Getting Started

The following instructions should help you get started with the WarFoundry source code so that you can explore it and start working with it.

There is also a shorter Quick Start version of this page and a New Developer Guide that covers some of the bigger questions.

Required Tools

There are only really two main tools needed for developing WarFoundry, a Mercurial client and a development environment. You also need a suitable framework and, for development work, the unit testing libraries.

Note: Originally, we started with Subversion for version control, but as of August 2011 we've moved to Mercurial. While Mercurial may not be instantly familiar to everyone, it makes multi-developer experimentation and contribution easier and more flexible.

.Net Framework/Mono

As WarFoundry is built using C# 2.0 you'll also need a .Net 2.0 compatible framework such as Mono (which may already be installed on some Linux distros) or Microsoft's .Net framework (which may already be installed on some versions of Windows). This is because it includes useful features like Generics without the huge framework download.

Unit Testing

We use NUnit for unit testing. The project was started under MonoDevelop and so uses the version bundled with MonoDevelop (currently 2.4.8), but this should be compatible with a number of earlier versions as well.

When using Visual Studio, you'll need to download and install NUnit v2.4.8. Later versions may not work as the NUnit team restructured their namespace.

Development Environment

All of the WarFoundry projects use Visual Studio 2010 project files. In theory this could be compatible with other versions of Visual Studio, as MonoDevelop can handle all formats, but Microsoft force an update when using the new tools.

For System.Windows.Forms development (Windows-based applications), using Visual Studio 2010 is recommended. Microsoft make versions of Visual Studio 2010 Express available for free. Although they're not as feature complete as the full version and don't (officially) support plugins, they seem more than adequate for the current WarFoundry work.

For GTK# and other non-System.Windows.Forms development, using MonoDevelop is recommended. MonoDevelop is constantly improving and has more features than Visual Studio 2010 Express, as well as a plugin architecture (including SVN and Git support) and a GTK GUI editor.

Other development environments may also be suitable, depending on taste, (e.g. Eclipse with a Mono/.Net plugin, or SharpDevelop) but Visual Studio Express 2010 and MonoDevelop have been adequate and useful for all current development.

Mercurial Client

The easiest way to work with Mercurial is when source control is integrated in to your development environment. Unfortunately, Mercurial plugins for Visual Studio normally come with a price tag and aren't compatible with Visual Studio Express (which leaves you with an even bigger price tag on Visual Studio). If you don't know how to use Mercurial in your chosen IDE or on your chosen desktop then the Mercurial clients page has more information.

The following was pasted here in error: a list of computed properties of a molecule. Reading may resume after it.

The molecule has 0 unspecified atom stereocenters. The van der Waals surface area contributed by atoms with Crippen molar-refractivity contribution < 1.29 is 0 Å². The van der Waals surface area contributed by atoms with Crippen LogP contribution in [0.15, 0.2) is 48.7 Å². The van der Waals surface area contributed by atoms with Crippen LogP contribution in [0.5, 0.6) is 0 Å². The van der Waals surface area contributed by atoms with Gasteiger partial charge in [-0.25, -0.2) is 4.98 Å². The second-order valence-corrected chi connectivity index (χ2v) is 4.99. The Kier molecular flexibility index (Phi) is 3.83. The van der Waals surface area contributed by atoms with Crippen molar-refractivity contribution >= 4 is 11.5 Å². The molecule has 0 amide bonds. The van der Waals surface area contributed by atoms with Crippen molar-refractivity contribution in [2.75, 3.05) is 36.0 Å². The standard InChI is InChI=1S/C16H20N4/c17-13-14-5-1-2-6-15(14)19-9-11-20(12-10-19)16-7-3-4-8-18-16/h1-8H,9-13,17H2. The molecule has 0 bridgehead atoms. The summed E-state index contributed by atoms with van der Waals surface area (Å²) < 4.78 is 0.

Getting the source code

Exact details of how to get the source code will vary by client, but the following are the required projects to work with WarFoundry. You will need to check out all of the required projects for a given GUI from Mercurial to be able to compile and use WarFoundry.

Some projects also have companion "Test" projects. These can be identified by having the same project name, except that ".Tests" is appended. It is recommended that you also download the tests and run them regularly as you make changes to make sure that nothing is broken. Everything should also have unit tests added as/before it is written, although up until now this hasn't been the case.

Note: Mercurial will show you the "default" branch straight after a clone, but your local copy includes all of the history for the repository. To work on a different branch you can just switch branches within your existing copy.

WarFoundry WinForms

WarFoundry API projects, plus:

Project nameMercurial locationDescription
IBBoard.Windows.Forms Custom System.Windows.Forms controls
IBBoard.WarFoundry.GUI.WinForms System.Windows.Forms interface for WarFoundry

WarFoundry GTK#

WarFoundry API projects, plus:

Project nameMercurial locationDescription
IBBoard.GtkSharp Custom GTK# controls and helper methods
IBBoard.WarFoundry.GUI.GTK GTK# interface for WarFoundry

WarFoundry Qt# (Qyoto)

WarFoundry API projects, plus:

Project nameMercurial locationDescription
IBBoard.WarFoundry.GUI.QtSharp Qt#/Qyoto interface for WarFoundry

WarFoundry API

Project nameMercurial locationDescription
IBBoard Core IBBoard utils
IBBoard.Tests Tests for core IBBoard utils (optional - only necessary if you modify the utils library)
IBBoard.NUnit Extra NUnit methods (optional - currently only required if you get IBBoard.Tests)
IBBoard.WarFoundry.API Core API for WarFoundry
IBBoard.WarFoundry.API.Tests Tests for the core WarFoundry API
SharpZipLib Custom build of SharpZipLib because of bug #311

Opening the projects

Each of the GUI projects (IBBoard.WarFoundry.GUI.GTK, IBBoard.WarFoundry.GUI.QtSharp and IBBoard.WarFoundry.GUI.WinForms) contains a .sln file. If all of your projects are in the same parent folder then opening this file in your IDE of choice will load the project.


Once you've got the code then you can build and run it. You can also make changes and make local commits, but they won't be visible to anyone else until you share them.

With the move to Mercurial, we are now much more flexible about how developers can contribute to the project. You now do not need to request an account, but can instead fork and update your own copy through our Repository Manager before asking for your changes to be included in the Master copy.

For more details on how to contribute, read the Contributing instructions.

Last modified 8 years ago Last modified on 08/14/11 20:43:54